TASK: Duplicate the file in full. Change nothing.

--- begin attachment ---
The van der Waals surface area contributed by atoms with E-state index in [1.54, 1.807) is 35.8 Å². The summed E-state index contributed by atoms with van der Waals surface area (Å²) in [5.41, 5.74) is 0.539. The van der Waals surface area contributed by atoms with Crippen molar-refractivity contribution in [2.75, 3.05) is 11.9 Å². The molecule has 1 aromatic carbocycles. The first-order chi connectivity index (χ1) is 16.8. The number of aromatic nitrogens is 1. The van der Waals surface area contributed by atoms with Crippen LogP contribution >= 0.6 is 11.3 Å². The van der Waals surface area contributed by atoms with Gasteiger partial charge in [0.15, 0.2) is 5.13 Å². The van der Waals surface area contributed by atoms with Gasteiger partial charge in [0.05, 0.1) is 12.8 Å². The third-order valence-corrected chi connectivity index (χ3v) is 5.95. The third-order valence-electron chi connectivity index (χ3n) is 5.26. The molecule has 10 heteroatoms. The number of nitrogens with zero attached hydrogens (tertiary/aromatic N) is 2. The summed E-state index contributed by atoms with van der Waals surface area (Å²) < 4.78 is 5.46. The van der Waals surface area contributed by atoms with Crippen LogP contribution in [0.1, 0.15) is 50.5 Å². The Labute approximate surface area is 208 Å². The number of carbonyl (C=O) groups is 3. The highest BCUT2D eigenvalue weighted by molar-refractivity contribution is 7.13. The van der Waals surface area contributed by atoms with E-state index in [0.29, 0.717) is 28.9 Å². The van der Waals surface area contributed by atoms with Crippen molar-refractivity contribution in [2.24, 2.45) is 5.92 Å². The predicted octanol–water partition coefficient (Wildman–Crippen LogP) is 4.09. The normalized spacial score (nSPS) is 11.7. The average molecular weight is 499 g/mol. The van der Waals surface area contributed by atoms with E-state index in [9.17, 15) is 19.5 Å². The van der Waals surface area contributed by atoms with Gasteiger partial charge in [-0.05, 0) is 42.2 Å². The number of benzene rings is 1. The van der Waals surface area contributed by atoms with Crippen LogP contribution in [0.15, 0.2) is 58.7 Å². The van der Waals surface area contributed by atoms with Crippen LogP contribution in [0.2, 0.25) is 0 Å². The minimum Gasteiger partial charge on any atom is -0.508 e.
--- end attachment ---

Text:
The van der Waals surface area contributed by atoms with E-state index in [1.54, 1.807) is 35.8 Å². The summed E-state index contributed by atoms with van der Waals surface area (Å²) in [5.41, 5.74) is 0.539. The van der Waals surface area contributed by atoms with Crippen molar-refractivity contribution in [2.75, 3.05) is 11.9 Å². The molecule has 1 aromatic carbocycles. The first-order chi connectivity index (χ1) is 16.8. The number of aromatic nitrogens is 1. The van der Waals surface area contributed by atoms with Crippen LogP contribution >= 0.6 is 11.3 Å². The van der Waals surface area contributed by atoms with Gasteiger partial charge in [0.15, 0.2) is 5.13 Å². The van der Waals surface area contributed by atoms with Gasteiger partial charge in [0.05, 0.1) is 12.8 Å². The third-order valence-corrected chi connectivity index (χ3v) is 5.95. The third-order valence-electron chi connectivity index (χ3n) is 5.26. The molecule has 10 heteroatoms. The number of nitrogens with zero attached hydrogens (tertiary/aromatic N) is 2. The summed E-state index contributed by atoms with van der Waals surface area (Å²) < 4.78 is 5.46. The van der Waals surface area contributed by atoms with Crippen LogP contribution in [0.1, 0.15) is 50.5 Å². The Labute approximate surface area is 208 Å². The number of carbonyl (C=O) groups is 3. The highest BCUT2D eigenvalue weighted by molar-refractivity contribution is 7.13. The van der Waals surface area contributed by atoms with E-state index in [0.29, 0.717) is 28.9 Å². The van der Waals surface area contributed by atoms with Crippen molar-refractivity contribution in [2.24, 2.45) is 5.92 Å². The predicted octanol–water partition coefficient (Wildman–Crippen LogP) is 4.09. The normalized spacial score (nSPS) is 11.7. The average molecular weight is 499 g/mol. The van der Waals surface area contributed by atoms with E-state index in [9.17, 15) is 19.5 Å². The van der Waals surface area contributed by atoms with Gasteiger partial charge in [-0.05, 0) is 42.2 Å². The number of benzene rings is 1. The van der Waals surface area contributed by atoms with Crippen LogP contribution in [0.15, 0.2) is 58.7 Å². The van der Waals surface area contributed by atoms with Crippen LogP contribution in [0.2, 0.25) is 0 Å². The minimum Gasteiger partial charge on any atom is -0.508 e.